Conducting interviews face to face and concluding a conversation with a handshake once were staples of the hiring process. Now, through the lens of COVID-19, these seemingly innocent gestures feel like unnecessary risks—relics from a way of life we quickly had to abandon.
The cannabis industry—considered an “essential service” in many states—has become a popular destination for those seeking work during the pandemic, and with massive unemployment numbers, the workforce has more qualified candidates available than ever. Normal hiring processes, however, have been completely upended, leaving job seekers and employers scrambling to find solutions.
According to Vangst founder and Chief Executive Officer Karson Humiston, a dramatic reduction in travel is changing the way the events-based cannabis industry is functioning.
“Without the benefit of in-person conferences and events, we’ve leaned heavily into creating digital community spaces, including our Live Summit Series,” Humiston said. “We’ve hosted seven digital panel events so far via Zoom, inviting industry leaders from all parts of the cannabis community as panelists. We’ve hosted hundreds of attendees so far.”
Many hiring managers interview a lot of candidates, sometimes within a single day. In today’s world, that simply seems like a huge risk that is not worth taking, and in some instances may not even be legal.
“We’ve put a lot of time into creating dedicated resources for our clients on remote hiring, interviewing, and onboarding best practices because we know a 100 percent remote working structure is brand new to the majority of clients we serve and companies with whom we work,” Humiston said. “One of the most significant process changes Vangst made in response to the onset of COVID-19 was to accelerate the launch of our digital talent matching features available as part of our refreshed Vangst.com website and to launch these new self-service features for free.”
Of course, the situation created by the coronavirus is also impacting job candidates as well. Cannabis has been an appealing destination for many seeking new challenges or career changes. Now, with many other industries shedding jobs and cannabis being deemed “essential” in many instances, the allure of the industry may be greater than ever.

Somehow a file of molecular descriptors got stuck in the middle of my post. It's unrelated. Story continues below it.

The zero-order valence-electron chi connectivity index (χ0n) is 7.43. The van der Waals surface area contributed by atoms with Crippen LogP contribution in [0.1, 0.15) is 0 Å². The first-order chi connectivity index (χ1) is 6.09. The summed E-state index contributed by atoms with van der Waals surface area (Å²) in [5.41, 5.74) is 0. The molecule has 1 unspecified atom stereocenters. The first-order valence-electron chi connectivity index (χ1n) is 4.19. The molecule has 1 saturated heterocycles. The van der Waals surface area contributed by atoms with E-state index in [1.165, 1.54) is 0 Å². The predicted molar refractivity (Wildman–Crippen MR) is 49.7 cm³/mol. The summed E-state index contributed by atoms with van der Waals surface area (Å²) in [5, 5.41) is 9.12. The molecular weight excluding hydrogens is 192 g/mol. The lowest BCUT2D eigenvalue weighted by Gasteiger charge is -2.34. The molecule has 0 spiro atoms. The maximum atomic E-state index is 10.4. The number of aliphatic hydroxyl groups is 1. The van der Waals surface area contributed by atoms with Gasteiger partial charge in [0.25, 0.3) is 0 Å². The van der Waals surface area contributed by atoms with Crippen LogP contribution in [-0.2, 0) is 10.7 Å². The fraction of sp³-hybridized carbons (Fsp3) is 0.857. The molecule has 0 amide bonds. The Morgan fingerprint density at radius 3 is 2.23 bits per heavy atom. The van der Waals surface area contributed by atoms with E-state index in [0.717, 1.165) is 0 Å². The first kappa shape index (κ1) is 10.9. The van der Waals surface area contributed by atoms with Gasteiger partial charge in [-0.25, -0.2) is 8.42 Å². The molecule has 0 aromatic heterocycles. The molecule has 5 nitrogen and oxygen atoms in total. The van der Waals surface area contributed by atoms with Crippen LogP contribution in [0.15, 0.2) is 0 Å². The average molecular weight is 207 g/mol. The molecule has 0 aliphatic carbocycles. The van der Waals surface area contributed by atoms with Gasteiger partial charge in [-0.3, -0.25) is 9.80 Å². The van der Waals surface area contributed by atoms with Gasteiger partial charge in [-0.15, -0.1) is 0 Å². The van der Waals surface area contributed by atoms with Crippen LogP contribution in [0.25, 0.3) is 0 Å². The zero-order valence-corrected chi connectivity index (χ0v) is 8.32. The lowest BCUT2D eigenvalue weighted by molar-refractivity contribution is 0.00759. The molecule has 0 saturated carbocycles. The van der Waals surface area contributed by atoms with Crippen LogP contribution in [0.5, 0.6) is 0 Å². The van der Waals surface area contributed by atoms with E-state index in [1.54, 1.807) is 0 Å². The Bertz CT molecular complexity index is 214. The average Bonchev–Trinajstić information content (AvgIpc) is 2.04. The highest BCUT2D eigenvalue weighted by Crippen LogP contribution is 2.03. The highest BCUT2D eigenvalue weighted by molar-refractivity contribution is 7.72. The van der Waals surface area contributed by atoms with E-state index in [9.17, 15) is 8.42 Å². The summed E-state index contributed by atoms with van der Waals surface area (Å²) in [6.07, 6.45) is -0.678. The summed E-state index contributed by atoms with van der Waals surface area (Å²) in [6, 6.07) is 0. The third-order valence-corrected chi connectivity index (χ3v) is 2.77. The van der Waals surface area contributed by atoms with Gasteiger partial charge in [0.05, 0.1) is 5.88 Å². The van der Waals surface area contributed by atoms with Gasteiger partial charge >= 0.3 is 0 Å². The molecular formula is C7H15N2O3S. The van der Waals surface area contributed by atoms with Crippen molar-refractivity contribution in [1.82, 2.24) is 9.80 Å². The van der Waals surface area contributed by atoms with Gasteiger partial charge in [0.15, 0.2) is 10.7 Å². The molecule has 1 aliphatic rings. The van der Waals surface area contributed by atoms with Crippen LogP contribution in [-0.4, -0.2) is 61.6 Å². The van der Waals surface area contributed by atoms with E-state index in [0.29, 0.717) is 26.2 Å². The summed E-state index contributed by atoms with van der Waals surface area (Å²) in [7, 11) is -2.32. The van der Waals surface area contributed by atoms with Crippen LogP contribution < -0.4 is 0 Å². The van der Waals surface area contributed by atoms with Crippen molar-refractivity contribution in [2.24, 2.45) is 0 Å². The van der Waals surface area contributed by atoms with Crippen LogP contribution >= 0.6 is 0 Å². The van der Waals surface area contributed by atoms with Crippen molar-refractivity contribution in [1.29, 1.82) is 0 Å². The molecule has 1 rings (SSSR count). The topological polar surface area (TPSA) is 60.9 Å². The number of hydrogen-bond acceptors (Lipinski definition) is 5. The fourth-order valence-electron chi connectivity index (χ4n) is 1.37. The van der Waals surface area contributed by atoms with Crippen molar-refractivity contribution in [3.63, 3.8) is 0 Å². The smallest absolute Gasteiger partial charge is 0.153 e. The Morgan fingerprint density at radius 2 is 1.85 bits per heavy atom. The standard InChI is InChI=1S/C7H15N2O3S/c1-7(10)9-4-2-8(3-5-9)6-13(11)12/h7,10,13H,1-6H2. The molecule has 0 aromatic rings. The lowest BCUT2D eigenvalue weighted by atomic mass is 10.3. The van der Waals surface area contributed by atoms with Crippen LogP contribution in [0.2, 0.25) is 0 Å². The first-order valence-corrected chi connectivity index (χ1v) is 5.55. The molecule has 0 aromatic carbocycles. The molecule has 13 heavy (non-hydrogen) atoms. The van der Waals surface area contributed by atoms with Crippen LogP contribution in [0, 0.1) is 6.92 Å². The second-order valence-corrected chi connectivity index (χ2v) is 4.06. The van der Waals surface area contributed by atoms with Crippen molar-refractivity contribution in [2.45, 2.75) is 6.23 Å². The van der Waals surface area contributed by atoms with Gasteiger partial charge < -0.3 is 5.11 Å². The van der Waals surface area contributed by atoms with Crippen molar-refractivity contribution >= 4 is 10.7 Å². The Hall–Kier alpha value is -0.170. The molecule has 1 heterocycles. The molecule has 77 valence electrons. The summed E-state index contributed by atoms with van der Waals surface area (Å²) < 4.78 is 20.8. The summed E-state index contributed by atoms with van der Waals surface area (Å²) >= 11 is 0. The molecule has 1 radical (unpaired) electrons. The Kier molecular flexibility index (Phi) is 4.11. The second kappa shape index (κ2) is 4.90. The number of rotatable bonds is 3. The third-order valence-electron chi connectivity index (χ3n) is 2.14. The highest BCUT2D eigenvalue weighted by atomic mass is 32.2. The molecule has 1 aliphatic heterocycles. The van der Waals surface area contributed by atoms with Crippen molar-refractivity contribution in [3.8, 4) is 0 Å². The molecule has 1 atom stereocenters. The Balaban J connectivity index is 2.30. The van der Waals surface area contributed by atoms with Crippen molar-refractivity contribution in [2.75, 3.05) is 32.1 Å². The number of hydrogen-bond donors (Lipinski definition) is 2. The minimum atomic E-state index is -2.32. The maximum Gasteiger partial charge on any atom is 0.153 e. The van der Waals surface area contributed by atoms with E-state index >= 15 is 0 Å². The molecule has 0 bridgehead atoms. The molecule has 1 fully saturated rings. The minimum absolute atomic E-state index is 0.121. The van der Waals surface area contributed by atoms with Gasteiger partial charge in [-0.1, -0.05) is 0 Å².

“We’ve seen a significant increase in candidate interest, including a lot of interest volume coming from other sectors who were dealt a big blow by not being deemed essential in many states, including hospitality, retail, and restaurant/food service,” Humiston said. “And within the first few months of our talent matching features being live, we’ve seen thousands of people visit our site to create a candidate profile and search available jobs.”
Keegan Peterson, chief executive officer for Würk, has been putting a lot of effort into keeping the spirits of his team high. His employees are working remotely at the moment and he feels consistent communication can help maintain a sense of normalcy.
“We want to emphasize the importance of staying in touch for positive morale and to build our sense of community,” Peterson said. “We carry out weekly all-hands calls, have Zoom activities like happy hour, and are rolling out a one-on-one interdepartmental lunch for people to get to know each other or re-engage with one another.”
Peterson recommends that companies, more than ever, have a solid online presence. Being transparent about company culture and vision is useful for new candidates who may be seeking employment in cannabis.
There may be no easy time to find a quality job, but current circumstances mean candidates must network and hustle even more than normal to identify potential openings. “Candidates should tap into the cannabis network via phone calls, email, LinkedIn, and virtual roundtables since face-to-face interaction and in-person events are limited,” Peterson said.
Peterson identified some areas where he has seen new opportunities for those trying to join the industry or for members seeking advancement. As dispensaries operate but try and practice social distancing, he has seen a rise in the need for delivery drivers and a need for employees to coordinate curbside pickup. He has also seen opportunities for those already working in cannabis.
“A number of companies experienced a reorganization, where lower-level employees had to step into managerial roles quickly,” Peterson said. “In these situations, we’ve seen a rise in demand for virtual onboarding procedures that allow for both social distancing and ease in the training of many people at once.”
Devin Penhall, director of client strategy at ForceBrands, also has noticed new opportunities for both candidates and hiring managers in the cannabis industry.
“Since COVID-19’s outbreak, there’s been a surge in available talent given the current unemployment rate,” said Penhall. “People who might not have considered entering the cannabis industry before COVID-19 might now be considering it. There are also a lot of opportunities in cannabis right now, especially since it’s been deemed essential.”
Like Peterson, Penhall has noticed an increase in demand for alternative dispensing methods. “Because COVID-19 has changed the buying habits of consumers, people are visiting dispensaries less frequently and online purchases have grown by a significant margin,” Penhall said. “These changes have resulted in the need for more delivery drivers, fulfillment professionals, and e-commerce employees.”
Without the ability to walk into a dispensary or cannabis business and inquire about open positions, job candidates and hiring managers have had to rely more heavily upon recruiters.
“Now more than ever, we are focused on helping our community find jobs and continue their careers in a rapidly growing industry,” Penhall said.